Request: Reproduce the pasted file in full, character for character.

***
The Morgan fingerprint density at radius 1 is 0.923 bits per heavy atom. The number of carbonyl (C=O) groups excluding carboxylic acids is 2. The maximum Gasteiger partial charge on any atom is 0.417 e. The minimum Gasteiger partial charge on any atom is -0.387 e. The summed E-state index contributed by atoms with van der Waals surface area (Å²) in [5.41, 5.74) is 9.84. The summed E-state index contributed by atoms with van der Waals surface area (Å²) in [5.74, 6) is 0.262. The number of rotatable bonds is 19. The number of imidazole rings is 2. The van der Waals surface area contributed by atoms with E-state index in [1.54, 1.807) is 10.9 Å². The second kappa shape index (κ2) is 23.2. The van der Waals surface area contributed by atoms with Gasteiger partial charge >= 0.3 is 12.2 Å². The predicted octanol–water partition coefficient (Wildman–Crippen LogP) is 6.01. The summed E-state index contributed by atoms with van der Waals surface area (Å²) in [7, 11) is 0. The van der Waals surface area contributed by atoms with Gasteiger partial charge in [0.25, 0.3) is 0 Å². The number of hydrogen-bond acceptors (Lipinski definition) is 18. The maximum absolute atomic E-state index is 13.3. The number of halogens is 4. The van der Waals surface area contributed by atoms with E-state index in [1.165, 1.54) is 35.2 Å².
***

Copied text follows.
The Morgan fingerprint density at radius 1 is 0.923 bits per heavy atom. The number of carbonyl (C=O) groups excluding carboxylic acids is 2. The maximum Gasteiger partial charge on any atom is 0.417 e. The minimum Gasteiger partial charge on any atom is -0.387 e. The summed E-state index contributed by atoms with van der Waals surface area (Å²) in [5.41, 5.74) is 9.84. The summed E-state index contributed by atoms with van der Waals surface area (Å²) in [5.74, 6) is 0.262. The number of rotatable bonds is 19. The number of imidazole rings is 2. The van der Waals surface area contributed by atoms with E-state index in [1.54, 1.807) is 10.9 Å². The second kappa shape index (κ2) is 23.2. The van der Waals surface area contributed by atoms with Gasteiger partial charge >= 0.3 is 12.2 Å². The predicted octanol–water partition coefficient (Wildman–Crippen LogP) is 6.01. The summed E-state index contributed by atoms with van der Waals surface area (Å²) in [7, 11) is 0. The van der Waals surface area contributed by atoms with Gasteiger partial charge in [0.25, 0.3) is 0 Å². The number of hydrogen-bond acceptors (Lipinski definition) is 18. The maximum absolute atomic E-state index is 13.3. The number of halogens is 4. The van der Waals surface area contributed by atoms with E-state index in [1.165, 1.54) is 35.2 Å².